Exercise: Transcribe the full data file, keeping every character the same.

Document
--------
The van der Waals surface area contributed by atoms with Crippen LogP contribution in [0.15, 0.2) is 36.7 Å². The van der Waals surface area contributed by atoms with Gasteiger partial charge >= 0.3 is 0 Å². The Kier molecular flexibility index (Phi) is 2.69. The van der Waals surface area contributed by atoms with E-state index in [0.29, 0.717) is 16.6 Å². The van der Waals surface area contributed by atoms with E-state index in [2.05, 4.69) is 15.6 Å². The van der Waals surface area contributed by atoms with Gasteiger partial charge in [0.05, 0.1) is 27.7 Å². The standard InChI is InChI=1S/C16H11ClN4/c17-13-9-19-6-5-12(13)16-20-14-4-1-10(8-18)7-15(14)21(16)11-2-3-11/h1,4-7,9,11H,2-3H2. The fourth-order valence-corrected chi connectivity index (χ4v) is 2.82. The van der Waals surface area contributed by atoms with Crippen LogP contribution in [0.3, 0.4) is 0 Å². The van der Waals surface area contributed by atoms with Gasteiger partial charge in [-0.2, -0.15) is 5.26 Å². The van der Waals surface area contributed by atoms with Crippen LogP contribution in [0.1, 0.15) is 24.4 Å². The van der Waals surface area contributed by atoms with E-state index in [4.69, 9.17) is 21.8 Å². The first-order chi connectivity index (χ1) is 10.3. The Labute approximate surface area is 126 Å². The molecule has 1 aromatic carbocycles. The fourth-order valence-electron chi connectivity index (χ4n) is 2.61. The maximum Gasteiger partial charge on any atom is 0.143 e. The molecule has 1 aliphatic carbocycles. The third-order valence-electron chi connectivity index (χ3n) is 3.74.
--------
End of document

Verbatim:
The van der Waals surface area contributed by atoms with Crippen LogP contribution in [0.15, 0.2) is 36.7 Å². The van der Waals surface area contributed by atoms with Gasteiger partial charge >= 0.3 is 0 Å². The Kier molecular flexibility index (Phi) is 2.69. The van der Waals surface area contributed by atoms with E-state index in [0.29, 0.717) is 16.6 Å². The van der Waals surface area contributed by atoms with E-state index in [2.05, 4.69) is 15.6 Å². The van der Waals surface area contributed by atoms with Gasteiger partial charge in [0.05, 0.1) is 27.7 Å². The standard InChI is InChI=1S/C16H11ClN4/c17-13-9-19-6-5-12(13)16-20-14-4-1-10(8-18)7-15(14)21(16)11-2-3-11/h1,4-7,9,11H,2-3H2. The fourth-order valence-corrected chi connectivity index (χ4v) is 2.82. The van der Waals surface area contributed by atoms with Crippen LogP contribution in [0.3, 0.4) is 0 Å². The van der Waals surface area contributed by atoms with Gasteiger partial charge in [-0.2, -0.15) is 5.26 Å². The van der Waals surface area contributed by atoms with Crippen LogP contribution in [0.1, 0.15) is 24.4 Å². The van der Waals surface area contributed by atoms with E-state index in [4.69, 9.17) is 21.8 Å². The first-order chi connectivity index (χ1) is 10.3. The Labute approximate surface area is 126 Å². The molecule has 1 aromatic carbocycles. The fourth-order valence-electron chi connectivity index (χ4n) is 2.61. The maximum Gasteiger partial charge on any atom is 0.143 e. The molecule has 1 aliphatic carbocycles. The third-order valence-electron chi connectivity index (χ3n) is 3.74.